‘Hybrid’ warfare, as the name implies, is a product having mixed character of two or more elements. Initially, it referred to employment of irregular forces and non-state actors with military capability. After the 2006 Lebanon-Israel war, which saw Hezbollah employing guerilla warfare along with innovative use of technology and effective information campaign, Frank Hoffman used the terms ‘hybrid threat’ and ‘hybrid warfare’ to explain application of multiple, diverse tactics simultaneously against an opponent. In the absence of an agreed upon term, numerous terms such as ‘hybrid threats’, ‘hybrid influencing’, ‘hybrid adversary’, ‘non-linear war’, ‘non-traditional war’, ‘special war’, ‘grey zone’ and ‘unrestricted warfare’ are in use by militaries and academia in different countries. However, the term ‘Fifth Generation Warfare’ being all about ‘information and perception’ with dependence on non-kinetic means such as social engineering, misinformation, cyberattacks etc. can be applied in support of hybrid warfare but does not provide an alternate term.
Hybrid warfare relies on provoking historical, ethnic, religious, socioeconomic, and geographic differences or fault lines in a society. Its tools include proxy warfare, information warfare, propaganda, terrorist activities, political and diplomatic coercion, economic strangulation, cyber warfare, social engineering, misinformation and lawfare etc. The aggressor also endeavours to leverage influence over international actors and institutions through diplomatic efforts. However, all these are spearheaded by intelligence systems.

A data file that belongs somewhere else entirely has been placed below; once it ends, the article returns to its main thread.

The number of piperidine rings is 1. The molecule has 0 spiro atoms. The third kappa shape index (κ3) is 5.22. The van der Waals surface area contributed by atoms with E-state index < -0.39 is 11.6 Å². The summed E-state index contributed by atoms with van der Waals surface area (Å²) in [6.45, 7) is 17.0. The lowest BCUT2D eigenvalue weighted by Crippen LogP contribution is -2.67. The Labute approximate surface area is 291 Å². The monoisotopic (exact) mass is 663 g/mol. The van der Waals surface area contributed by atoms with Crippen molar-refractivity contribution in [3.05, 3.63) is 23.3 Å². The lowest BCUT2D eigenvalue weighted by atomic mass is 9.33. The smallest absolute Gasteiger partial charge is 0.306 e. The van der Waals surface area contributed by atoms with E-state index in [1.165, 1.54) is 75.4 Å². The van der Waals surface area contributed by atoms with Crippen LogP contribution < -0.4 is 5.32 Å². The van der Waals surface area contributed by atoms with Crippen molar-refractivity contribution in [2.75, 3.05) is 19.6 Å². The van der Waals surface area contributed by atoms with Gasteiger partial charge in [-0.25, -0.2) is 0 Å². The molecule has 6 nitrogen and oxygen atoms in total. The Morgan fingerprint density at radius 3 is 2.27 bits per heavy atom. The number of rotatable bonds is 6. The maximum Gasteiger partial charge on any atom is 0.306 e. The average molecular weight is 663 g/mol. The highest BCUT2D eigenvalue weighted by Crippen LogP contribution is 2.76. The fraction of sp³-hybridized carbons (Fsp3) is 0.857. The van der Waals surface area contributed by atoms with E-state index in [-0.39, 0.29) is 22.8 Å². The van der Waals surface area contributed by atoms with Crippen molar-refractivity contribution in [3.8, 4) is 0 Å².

Perpetrators of hybrid war use multidimensional infiltration into enemy systems with an aim to demoralise, destabilise and disintegrating the adversary with an underlying intent of controlling or influencing the latter into compliance. The infiltration creates divisions and polarisation in the population, psychologically undermines decision-making capabilities, and systematically cripples financial and information networks. Result of the combined effects of these efforts is catastrophic for the target nation. In other words, such warfare is a struggle fought in familiar and unfamiliar battlefields, from the virtual realms of cyberspace to the minds of people. It has a peculiar nature and various elements interact at different levels. Offender exercises the ability to control its levels, apply the elements singly or in different combinations to manipulate intensity according to dictates of the situation. Since it is a centrally designed and controlled application of various covert and overt tactics, overall result is always greater than the sum total of all the elements. Hybrid adversaries, however, endeavor to keep the constituents separate to avoid connectivity and evade attribution and legal implications. Additionally, during application of hybrid war, the aggressor maintains a robust defence posture to avert any response.
Hybrid warfare is not a new concept. Intelligence, propaganda, disinformation, economic strangulation, and subversive activities have been used in the wars for long. New technologies in the information age have, however, added a new dimension and made it much more effective and attractive. Unacceptably high cost of personnel, material and resources in modern wars has also made hybrid warfare a more attractive option.